Unfortunately, some officers believe otherwise. Working uniformed security gave me great experience in report writing and dealing with the public. Retail LP gave me great experience in initial loss prevention observations, case preparation, evidence handling and testifying in court. All were things that would later assist me in being a good police officer. Frankly, retail loss prevention usually pays better than law enforcement and usually isn’t as dangerous.

From a retail loss prevention perspective, keep in mind that there may be times when you have to explain retail terms to police officers, such as under-ringing or UPCs. Be realistic in your expectations of what the police officer can actually do. Be reasonable when working with law enforcement to investigate crimes, and take the necessary steps to best prepare a case to avoid unnecessary delays or create additional work.

From a law enforcement perspective, it’s important to refrain from looking at retail crimes as petty offenses that don’t hurt anyone. Retail theft costs everyone. Be sure to include the retail loss prevention personnel in your reports and as you carry out your investigation. Ask good questions. Request video support when available, or other company records that can assist in the investigation.

Whether you’re working in loss prevention, law enforcement, or both, have respect for the other side. Professional choices are made for many different reasons. If we work together and use each other’s knowledge and experience by taking a team approach, we can present different pieces of the puzzle to make a more complete picture, which benefits everyone. Hopefully, some great friendships can be made along the way as well.

This article was originally published in 2016 and was updated June 25, 2018. 

  • wayne reses

    The jig is up. Today I randomly made a stop in one of the main Ft. Lauderdale, Florida CVS stores. I like certain aspect of CVS. Compared to Walgreens, CVS has a much more up to date floor plan which includes a lack of angled anti-shoplifting mirrors (somewhat effective but incredibly aesthetically displeasing. CVS is also carpeted which gives it a modern aesthetic, takes it out of the five and dime realm, and give the store quieter acoustical qualities. What I don’t like about both stores are the following two facts: 1) Both stores buy cheap goods from China and then sell them to an unassuming public Wal-Mart style and worse 2) both stores rape and pillage (and I don’t use those words lightly to describe how CVS and Walgreens (don’t think you other chain stores are off the hook: this means you Target, Costco, K-Mart, etc. – you’re all up to the same devious modus operandi.) Charge their uninsured cash paying customers rapacious, usurious prescription drug fees. A typical insured prescription is priced as follows: $1.75 (regardless of what it costs the pharmacy to acquire the drug plus two dollar or less “dispensing fee.” Pharmacies have a contractual relationship with insurance companies and pharmacy benefit managers and have to honer these prices. While the pharmacies are being raped by the drug manufacturers and wholesalers, chain retail drug store like Walgreens and CVS don’t miss out on the opportunity to charge those who can least afford to pay according to the following approximate formula: Drug cost ($10.00) times a Markup Fee (50 percent or more of the drug’s actual cost to the pharmacy), which so far adds up to $60.00 minus a magnanimous copay of $2.00 yielding a final price of $58.00. Pure profit to the pharmacy.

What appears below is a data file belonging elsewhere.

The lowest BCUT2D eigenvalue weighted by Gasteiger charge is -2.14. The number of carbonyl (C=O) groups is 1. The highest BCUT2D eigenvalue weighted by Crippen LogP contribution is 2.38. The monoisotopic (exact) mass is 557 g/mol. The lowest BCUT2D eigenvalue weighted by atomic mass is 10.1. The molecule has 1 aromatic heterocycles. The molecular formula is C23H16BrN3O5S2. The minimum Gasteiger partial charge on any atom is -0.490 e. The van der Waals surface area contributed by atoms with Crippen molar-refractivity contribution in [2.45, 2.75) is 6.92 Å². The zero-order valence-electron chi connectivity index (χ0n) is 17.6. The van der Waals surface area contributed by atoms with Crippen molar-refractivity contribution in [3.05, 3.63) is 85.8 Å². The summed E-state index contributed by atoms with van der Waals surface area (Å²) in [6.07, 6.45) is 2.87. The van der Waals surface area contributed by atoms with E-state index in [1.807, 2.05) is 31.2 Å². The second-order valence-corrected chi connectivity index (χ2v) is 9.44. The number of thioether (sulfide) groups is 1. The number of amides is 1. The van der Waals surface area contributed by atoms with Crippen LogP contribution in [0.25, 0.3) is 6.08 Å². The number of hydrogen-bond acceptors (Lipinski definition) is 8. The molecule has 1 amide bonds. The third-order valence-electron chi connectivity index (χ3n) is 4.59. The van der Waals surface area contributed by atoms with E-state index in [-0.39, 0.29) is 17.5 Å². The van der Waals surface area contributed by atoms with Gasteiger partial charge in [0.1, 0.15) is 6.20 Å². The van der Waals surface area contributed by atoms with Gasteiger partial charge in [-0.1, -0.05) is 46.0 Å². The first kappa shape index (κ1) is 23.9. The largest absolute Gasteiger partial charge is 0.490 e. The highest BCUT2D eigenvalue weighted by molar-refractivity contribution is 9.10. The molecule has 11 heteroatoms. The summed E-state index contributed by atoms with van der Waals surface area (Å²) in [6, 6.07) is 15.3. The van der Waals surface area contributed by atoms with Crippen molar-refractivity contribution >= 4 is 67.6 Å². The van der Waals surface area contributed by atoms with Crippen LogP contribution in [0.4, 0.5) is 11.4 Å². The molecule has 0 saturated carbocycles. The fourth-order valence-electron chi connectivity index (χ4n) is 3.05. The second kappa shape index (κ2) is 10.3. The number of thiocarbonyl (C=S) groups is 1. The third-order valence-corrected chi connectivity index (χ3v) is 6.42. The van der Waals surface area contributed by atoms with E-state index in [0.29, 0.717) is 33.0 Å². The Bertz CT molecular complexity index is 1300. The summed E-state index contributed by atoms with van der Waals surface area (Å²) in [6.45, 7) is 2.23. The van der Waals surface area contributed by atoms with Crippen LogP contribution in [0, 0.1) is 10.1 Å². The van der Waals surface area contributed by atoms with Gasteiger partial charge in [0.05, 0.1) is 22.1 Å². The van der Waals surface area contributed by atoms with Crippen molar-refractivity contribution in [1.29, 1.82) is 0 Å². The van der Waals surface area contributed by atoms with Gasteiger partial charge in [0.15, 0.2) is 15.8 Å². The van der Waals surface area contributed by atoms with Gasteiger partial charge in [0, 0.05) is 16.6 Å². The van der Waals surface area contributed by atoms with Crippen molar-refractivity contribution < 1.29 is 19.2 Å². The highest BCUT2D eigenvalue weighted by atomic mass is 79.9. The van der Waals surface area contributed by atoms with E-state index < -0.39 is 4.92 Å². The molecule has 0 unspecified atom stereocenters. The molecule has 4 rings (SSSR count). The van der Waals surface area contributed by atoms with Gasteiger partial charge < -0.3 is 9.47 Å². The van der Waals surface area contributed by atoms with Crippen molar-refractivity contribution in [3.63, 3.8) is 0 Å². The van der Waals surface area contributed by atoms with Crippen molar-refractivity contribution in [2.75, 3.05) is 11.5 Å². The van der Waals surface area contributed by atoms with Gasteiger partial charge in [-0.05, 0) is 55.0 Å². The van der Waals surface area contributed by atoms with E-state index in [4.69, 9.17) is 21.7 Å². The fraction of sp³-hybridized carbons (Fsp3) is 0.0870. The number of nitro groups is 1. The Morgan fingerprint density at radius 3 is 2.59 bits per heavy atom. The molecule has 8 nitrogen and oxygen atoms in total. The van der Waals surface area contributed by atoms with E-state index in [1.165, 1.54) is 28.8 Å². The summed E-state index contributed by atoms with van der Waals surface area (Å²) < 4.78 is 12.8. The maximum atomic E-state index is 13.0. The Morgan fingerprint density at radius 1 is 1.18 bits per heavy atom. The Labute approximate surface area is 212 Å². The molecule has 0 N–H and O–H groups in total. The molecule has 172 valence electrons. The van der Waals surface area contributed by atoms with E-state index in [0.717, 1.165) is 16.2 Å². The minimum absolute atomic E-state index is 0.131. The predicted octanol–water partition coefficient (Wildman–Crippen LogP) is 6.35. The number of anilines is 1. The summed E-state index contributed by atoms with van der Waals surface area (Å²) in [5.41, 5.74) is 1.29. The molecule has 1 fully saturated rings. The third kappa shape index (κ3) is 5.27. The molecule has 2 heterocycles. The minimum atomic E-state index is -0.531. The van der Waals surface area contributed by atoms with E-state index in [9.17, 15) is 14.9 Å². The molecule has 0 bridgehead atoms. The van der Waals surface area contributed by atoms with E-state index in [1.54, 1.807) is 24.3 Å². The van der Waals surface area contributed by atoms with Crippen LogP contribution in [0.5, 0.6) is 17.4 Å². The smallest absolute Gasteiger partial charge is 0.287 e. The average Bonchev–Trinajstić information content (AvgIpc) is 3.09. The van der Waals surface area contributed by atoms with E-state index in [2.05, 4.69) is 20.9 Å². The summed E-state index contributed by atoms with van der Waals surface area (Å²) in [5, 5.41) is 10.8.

The Loss Prevention jig is up. While in the Ft. Lauderdale area store I spied a (black man, for whatever it’s worth) who was in the CVS store before I arrived. He was wearing sub-standard shoes, sub-standard business khaki pants, and a button down T-Shirt suitable for a Jerry Springer appearance. He appeared to be interacting with a balding late middle age white man with a bad suit and tie. I approached Mr. Bad Suit and asked him a superficial question about how I might go north on Federal Highway. He gave me a comprehensive lesson of the type only articulated by the mind of someone who who has to know his environs and testify as to what happened in court. I asked the black man how he got a job at CVS. I indicated that he seemed to be meandering, would have been kicked out fifteen minutes ago as a vagrant and didn’t appear to have any means, cart or hand cart to shop. I told him that I applied to CVS several years ago and agreed to watch over the entire store for the paltry fee of $0.01. I told him that my application was rejected. I suggested on the other hand, that it appears that he had a very “Cush” job at CVS – appearing to shop, occasionally handling merchandise, walking up and down the isles watching customers, etc. He turned his head 45 degrees and pretended not to hear me but since he was only four feet away, this was not possible. Finally, in a plaintive voice, possibly with a Haitian accent he said, “I am in loss prevention.”